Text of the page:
Africa’s poor weather conditions becoming more unpredictable and costly

The Sierra Leone Telegraph: 22 May 2014  

poor weather11Last weekend’s torrential rain and heavy winds, which struck Sierra Leone’s capital – Freetown, has been described by many as unprecedented for this time of the year, with what should have been the total rainfall normally expected in May, falling in one weekend, destroying homes and livelihoods.

And it is predicted that such freak weather conditions are likely to become more frequent and with far greater devastating results, across the continent.

Whether this is the effect of global warming or climate change is a debate few in Sierra Leone or the African continent cares little about. There are far more pressing and life threatening problems in Africa.

What matters most to people though, are the economic and social costs of the unpredictable weather conditions, especially for farmers and the millions of inhabitants of poor housing structures.

Africa’s economic problems are caused not only by the complex multitude of factors, largely designed by people and their governments, but are exacerbated by an increasingly volatile and harsh weather and environmental conditions – all conspiring to make life almost impossible, especially for those living on the margins of existence.

poor weatherClimate change is exacerbating multiple stresses, such as food insecurity and spread of diseases in Africa, says the African Ministerial Conference on Meteorology (AMCOMET), as ministers from across the continent meet in Harare, Zimbabwe,  to take stock of Africa’s weather and its impact.

The meeting will commence on the 26th May and finishes on the 30 May, 2014, with ‘the Task Force and Bureau Meeting of AMCOMET’ refining the draft Implementation Plan of the Integrated African Strategy on Meteorology (Weather and Climate Services) for 2014 – 2018.

Boy walks in the river in Kroo Bay slum looking for scrap metal to sell. Kroo Bay, Freetown, Sierra Leone.The Ministers will also discuss resource mobilisation for priority investments to build climate related disaster resilience, including the development of a pan-African Space Policy.

In 2012 alone, an estimated 37.3 million Africans were negatively affected by hydro-meteorological hazards; a 43.3% increase in annual average over the last decade.

Is there any hope for the people of Africa, in combatting climate change? What should governments do, in terms of tackling deforestation, poor land utilisation and reducing co2 emissions?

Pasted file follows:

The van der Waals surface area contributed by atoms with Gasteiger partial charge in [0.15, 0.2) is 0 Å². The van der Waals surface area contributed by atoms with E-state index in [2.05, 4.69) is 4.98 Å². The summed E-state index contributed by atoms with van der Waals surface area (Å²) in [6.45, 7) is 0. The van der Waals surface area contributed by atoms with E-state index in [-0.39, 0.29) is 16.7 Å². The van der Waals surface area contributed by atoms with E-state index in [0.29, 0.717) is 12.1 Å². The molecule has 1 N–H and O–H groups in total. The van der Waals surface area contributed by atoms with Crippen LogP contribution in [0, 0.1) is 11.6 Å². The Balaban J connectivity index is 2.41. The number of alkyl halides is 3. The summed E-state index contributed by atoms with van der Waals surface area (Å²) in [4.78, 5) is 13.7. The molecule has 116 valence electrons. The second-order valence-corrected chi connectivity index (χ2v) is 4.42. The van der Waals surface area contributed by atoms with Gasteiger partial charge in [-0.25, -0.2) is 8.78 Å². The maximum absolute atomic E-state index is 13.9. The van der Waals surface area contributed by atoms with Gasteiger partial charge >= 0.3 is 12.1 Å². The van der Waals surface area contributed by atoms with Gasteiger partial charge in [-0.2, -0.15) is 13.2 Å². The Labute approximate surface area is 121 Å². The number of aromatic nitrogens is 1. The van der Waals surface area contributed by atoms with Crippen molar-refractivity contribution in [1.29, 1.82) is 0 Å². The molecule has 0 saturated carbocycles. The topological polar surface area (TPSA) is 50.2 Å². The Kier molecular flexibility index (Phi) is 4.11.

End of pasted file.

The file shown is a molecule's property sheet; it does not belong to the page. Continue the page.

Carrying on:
poor weather4The African Ministerial Conference on Meteorology (AMCOMET) says that it is intensifying efforts to integrate weather and climate services in national and sub-regional development frameworks, so as to save lives and improve the livelihoods of communities.

It says that a transformative approach is required to introduce innovative adaptation measures, which will build the resilience of communities to cope with adverse impacts of climate change.

poor weather3“Every African country should be involved in the transformative development of the continent”, says African Union Commissioner for Rural Economy and Agriculture – Rhoda Peace Tumusiime, adding that; “supporting weather and climate services is critical in strengthening Africa’s resilience in the context of Africa Agenda 2063 on the Africa We Want”.

AMCOMET was established during the first meeting of Ministers responsible for Meteorology in Africa, co-organized by WMO and AUC, and hosted in Nairobi, Kenya in April 2010.

africa weather1As an important outcome of the Nairobi Declaration, AMCOMET was defined as a high-level mechanism for the development of meteorology and its applications in Africa.

The Second Session of AMCOMET approved the Integrated African Strategy on Meteorology, which was developed to enhance the cooperation between African countries; and to ensure that National Meteorological and Hydrological Services (NMHSs) have the necessary resources and capacity to fulfil their mandates.

amcomet logo“This landmark strategy is designed to maximize the contribution of meteorological services to sustainable development, by gearing the necessary resources and recognition from governments,” says Saviour Kasukuwere –  Minister of Environment, Water and Climate of Zimbabwe and the Chair of AMCOMET.

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